The Republican sponsors of state legislation that critics have branded anti-Islam announced Tuesday they have removed all references to religion from the measure.
Sen. Bill Ketron, R-Murfreesboro, and Rep. Judd Matheny, R-Tullahoma, said they will amend their bill to make it clear it is an “anti-terrorism bill aimed at curbing the incidence of homegrown terrorist acts in the state before they occur.” Their amendment “ensures an even-handed and non-discriminatory approach.”
“As amended, this bill has absolutely no references to any specific religion,” said Matheny, who is the House speaker pro tempore. “It is about protecting our citizens from those who would use religious doctrine as a justification to commit criminal activities or terrorist acts.”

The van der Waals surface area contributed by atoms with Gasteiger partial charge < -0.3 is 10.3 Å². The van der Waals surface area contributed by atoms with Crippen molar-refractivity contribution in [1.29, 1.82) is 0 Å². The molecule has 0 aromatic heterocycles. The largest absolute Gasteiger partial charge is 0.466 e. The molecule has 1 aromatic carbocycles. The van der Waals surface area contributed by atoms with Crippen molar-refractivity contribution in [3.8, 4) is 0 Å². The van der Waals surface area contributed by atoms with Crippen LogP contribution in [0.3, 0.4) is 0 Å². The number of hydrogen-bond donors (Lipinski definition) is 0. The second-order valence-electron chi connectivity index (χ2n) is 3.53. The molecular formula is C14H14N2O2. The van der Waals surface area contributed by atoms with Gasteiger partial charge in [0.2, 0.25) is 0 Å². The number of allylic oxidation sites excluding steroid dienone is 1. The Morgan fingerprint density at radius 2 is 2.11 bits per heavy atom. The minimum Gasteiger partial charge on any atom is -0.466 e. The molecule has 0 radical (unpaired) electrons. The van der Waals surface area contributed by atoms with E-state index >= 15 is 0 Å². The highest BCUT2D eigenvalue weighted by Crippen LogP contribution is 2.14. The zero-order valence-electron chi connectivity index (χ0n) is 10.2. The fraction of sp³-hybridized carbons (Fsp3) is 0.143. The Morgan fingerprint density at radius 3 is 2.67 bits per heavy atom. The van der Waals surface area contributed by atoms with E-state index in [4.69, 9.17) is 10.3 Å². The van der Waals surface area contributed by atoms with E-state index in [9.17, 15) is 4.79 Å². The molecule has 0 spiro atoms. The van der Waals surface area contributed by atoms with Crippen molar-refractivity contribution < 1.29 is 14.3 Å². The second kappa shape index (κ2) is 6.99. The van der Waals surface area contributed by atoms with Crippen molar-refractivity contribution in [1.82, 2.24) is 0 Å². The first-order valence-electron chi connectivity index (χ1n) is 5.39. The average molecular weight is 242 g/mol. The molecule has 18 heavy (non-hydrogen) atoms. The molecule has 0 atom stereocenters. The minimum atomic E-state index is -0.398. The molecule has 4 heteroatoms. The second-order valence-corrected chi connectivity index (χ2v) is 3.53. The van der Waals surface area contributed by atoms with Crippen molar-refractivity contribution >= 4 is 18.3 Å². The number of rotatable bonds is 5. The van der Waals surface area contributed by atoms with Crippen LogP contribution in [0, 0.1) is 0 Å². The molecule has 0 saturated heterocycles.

A coalition of civil rights and faith-based groups had called on lawmakers to withdraw the measure, which they said would make it a crime to follow the Islamic code known as Sharia.
Gadeir Abbas, an attorney with the Council on American-Islamic Relations, said the legislation would make it illegal to donate to Muslim organizations or help paint a mosque.
Under the bill, the director of Tennessee’s Office of Homeland Security can recommend that the state attorney general designate a terrorist entity. Once the designation is made, it becomes a state crime to give money to the group.
“The amendment provides a powerful counterterrorism tool to state and local law enforcement, enabling them to act decisively before acts of terrorism are committed,” Matheny said. “We have to get it right every time; they only have to get it right once. So far, I have received positive feedback regarding the revised amendment from those in my community who were concerned about the bill.”